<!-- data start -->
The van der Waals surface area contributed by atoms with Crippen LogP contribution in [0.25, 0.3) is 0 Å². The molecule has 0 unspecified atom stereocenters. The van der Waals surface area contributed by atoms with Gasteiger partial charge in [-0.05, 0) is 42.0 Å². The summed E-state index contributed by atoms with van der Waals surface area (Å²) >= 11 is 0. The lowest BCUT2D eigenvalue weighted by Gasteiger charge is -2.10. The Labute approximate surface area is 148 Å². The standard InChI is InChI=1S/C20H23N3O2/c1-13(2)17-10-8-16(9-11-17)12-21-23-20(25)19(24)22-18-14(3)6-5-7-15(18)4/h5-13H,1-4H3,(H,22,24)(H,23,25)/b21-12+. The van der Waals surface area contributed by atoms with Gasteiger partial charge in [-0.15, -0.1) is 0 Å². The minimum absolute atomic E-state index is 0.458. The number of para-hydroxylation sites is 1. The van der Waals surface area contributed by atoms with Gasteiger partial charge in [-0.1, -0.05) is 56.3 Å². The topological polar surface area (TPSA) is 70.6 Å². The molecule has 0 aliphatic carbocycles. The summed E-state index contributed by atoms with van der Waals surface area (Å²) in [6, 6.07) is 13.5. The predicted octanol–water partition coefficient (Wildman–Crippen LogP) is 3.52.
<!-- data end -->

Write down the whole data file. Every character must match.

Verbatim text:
The van der Waals surface area contributed by atoms with Crippen LogP contribution in [0.25, 0.3) is 0 Å². The molecule has 0 unspecified atom stereocenters. The van der Waals surface area contributed by atoms with Gasteiger partial charge in [-0.05, 0) is 42.0 Å². The summed E-state index contributed by atoms with van der Waals surface area (Å²) >= 11 is 0. The lowest BCUT2D eigenvalue weighted by Gasteiger charge is -2.10. The Labute approximate surface area is 148 Å². The standard InChI is InChI=1S/C20H23N3O2/c1-13(2)17-10-8-16(9-11-17)12-21-23-20(25)19(24)22-18-14(3)6-5-7-15(18)4/h5-13H,1-4H3,(H,22,24)(H,23,25)/b21-12+. The van der Waals surface area contributed by atoms with Gasteiger partial charge in [-0.15, -0.1) is 0 Å². The minimum absolute atomic E-state index is 0.458. The number of para-hydroxylation sites is 1. The van der Waals surface area contributed by atoms with Gasteiger partial charge in [-0.1, -0.05) is 56.3 Å². The topological polar surface area (TPSA) is 70.6 Å². The molecule has 0 aliphatic carbocycles. The summed E-state index contributed by atoms with van der Waals surface area (Å²) in [6, 6.07) is 13.5. The predicted octanol–water partition coefficient (Wildman–Crippen LogP) is 3.52.